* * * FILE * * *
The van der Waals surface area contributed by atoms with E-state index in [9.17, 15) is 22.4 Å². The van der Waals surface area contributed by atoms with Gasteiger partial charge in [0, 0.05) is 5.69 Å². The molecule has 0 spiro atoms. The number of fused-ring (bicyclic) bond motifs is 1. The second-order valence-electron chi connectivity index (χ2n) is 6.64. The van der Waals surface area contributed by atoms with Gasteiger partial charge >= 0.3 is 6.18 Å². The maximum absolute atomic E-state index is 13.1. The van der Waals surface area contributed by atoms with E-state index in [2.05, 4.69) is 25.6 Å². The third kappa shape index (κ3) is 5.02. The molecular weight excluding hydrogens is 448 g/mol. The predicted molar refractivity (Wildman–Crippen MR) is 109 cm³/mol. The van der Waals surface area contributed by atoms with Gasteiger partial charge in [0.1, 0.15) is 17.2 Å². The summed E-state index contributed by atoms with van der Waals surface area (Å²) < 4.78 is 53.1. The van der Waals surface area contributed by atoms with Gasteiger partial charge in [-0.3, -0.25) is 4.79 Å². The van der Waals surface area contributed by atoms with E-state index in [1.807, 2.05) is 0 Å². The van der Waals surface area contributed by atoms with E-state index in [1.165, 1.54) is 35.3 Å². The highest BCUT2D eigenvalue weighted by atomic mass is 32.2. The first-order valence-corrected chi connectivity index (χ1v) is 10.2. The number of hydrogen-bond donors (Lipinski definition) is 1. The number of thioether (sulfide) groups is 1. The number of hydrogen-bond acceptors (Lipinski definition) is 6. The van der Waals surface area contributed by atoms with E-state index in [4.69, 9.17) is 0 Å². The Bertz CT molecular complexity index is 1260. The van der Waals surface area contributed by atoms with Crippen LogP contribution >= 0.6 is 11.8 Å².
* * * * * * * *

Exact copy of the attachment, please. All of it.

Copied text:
The van der Waals surface area contributed by atoms with E-state index in [9.17, 15) is 22.4 Å². The van der Waals surface area contributed by atoms with Gasteiger partial charge in [0, 0.05) is 5.69 Å². The molecule has 0 spiro atoms. The number of fused-ring (bicyclic) bond motifs is 1. The second-order valence-electron chi connectivity index (χ2n) is 6.64. The van der Waals surface area contributed by atoms with Gasteiger partial charge >= 0.3 is 6.18 Å². The maximum absolute atomic E-state index is 13.1. The van der Waals surface area contributed by atoms with E-state index in [2.05, 4.69) is 25.6 Å². The third kappa shape index (κ3) is 5.02. The molecular weight excluding hydrogens is 448 g/mol. The predicted molar refractivity (Wildman–Crippen MR) is 109 cm³/mol. The van der Waals surface area contributed by atoms with Gasteiger partial charge in [0.1, 0.15) is 17.2 Å². The summed E-state index contributed by atoms with van der Waals surface area (Å²) < 4.78 is 53.1. The van der Waals surface area contributed by atoms with Gasteiger partial charge in [-0.3, -0.25) is 4.79 Å². The van der Waals surface area contributed by atoms with E-state index in [1.807, 2.05) is 0 Å². The van der Waals surface area contributed by atoms with E-state index in [1.165, 1.54) is 35.3 Å². The highest BCUT2D eigenvalue weighted by atomic mass is 32.2. The first-order valence-corrected chi connectivity index (χ1v) is 10.2. The number of hydrogen-bond donors (Lipinski definition) is 1. The number of thioether (sulfide) groups is 1. The number of hydrogen-bond acceptors (Lipinski definition) is 6. The van der Waals surface area contributed by atoms with E-state index in [4.69, 9.17) is 0 Å². The Bertz CT molecular complexity index is 1260. The van der Waals surface area contributed by atoms with Crippen LogP contribution >= 0.6 is 11.8 Å².